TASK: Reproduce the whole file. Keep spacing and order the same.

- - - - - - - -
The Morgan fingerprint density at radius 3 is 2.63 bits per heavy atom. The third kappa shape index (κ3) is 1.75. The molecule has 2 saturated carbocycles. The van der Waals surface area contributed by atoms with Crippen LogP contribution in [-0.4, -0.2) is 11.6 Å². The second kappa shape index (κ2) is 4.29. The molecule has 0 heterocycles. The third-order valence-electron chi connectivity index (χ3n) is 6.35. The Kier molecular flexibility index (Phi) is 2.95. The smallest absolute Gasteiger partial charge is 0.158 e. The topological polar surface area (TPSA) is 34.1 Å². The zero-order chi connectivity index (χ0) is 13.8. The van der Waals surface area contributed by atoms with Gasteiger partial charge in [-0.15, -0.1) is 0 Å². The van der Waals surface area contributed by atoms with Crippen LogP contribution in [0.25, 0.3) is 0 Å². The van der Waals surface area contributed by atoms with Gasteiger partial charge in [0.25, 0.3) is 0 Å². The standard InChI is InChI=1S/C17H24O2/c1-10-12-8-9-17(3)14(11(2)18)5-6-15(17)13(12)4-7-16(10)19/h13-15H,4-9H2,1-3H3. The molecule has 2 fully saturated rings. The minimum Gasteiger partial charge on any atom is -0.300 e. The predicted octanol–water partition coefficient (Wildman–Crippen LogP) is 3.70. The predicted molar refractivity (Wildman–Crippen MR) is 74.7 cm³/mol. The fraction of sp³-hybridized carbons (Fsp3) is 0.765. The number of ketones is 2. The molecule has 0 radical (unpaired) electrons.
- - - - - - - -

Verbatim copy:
The Morgan fingerprint density at radius 3 is 2.63 bits per heavy atom. The third kappa shape index (κ3) is 1.75. The molecule has 2 saturated carbocycles. The van der Waals surface area contributed by atoms with Crippen LogP contribution in [-0.4, -0.2) is 11.6 Å². The second kappa shape index (κ2) is 4.29. The molecule has 0 heterocycles. The third-order valence-electron chi connectivity index (χ3n) is 6.35. The Kier molecular flexibility index (Phi) is 2.95. The smallest absolute Gasteiger partial charge is 0.158 e. The topological polar surface area (TPSA) is 34.1 Å². The zero-order chi connectivity index (χ0) is 13.8. The van der Waals surface area contributed by atoms with Gasteiger partial charge in [-0.15, -0.1) is 0 Å². The van der Waals surface area contributed by atoms with Crippen LogP contribution in [0.25, 0.3) is 0 Å². The van der Waals surface area contributed by atoms with Gasteiger partial charge in [0.25, 0.3) is 0 Å². The standard InChI is InChI=1S/C17H24O2/c1-10-12-8-9-17(3)14(11(2)18)5-6-15(17)13(12)4-7-16(10)19/h13-15H,4-9H2,1-3H3. The molecule has 2 fully saturated rings. The minimum Gasteiger partial charge on any atom is -0.300 e. The predicted octanol–water partition coefficient (Wildman–Crippen LogP) is 3.70. The predicted molar refractivity (Wildman–Crippen MR) is 74.7 cm³/mol. The fraction of sp³-hybridized carbons (Fsp3) is 0.765. The number of ketones is 2. The molecule has 0 radical (unpaired) electrons.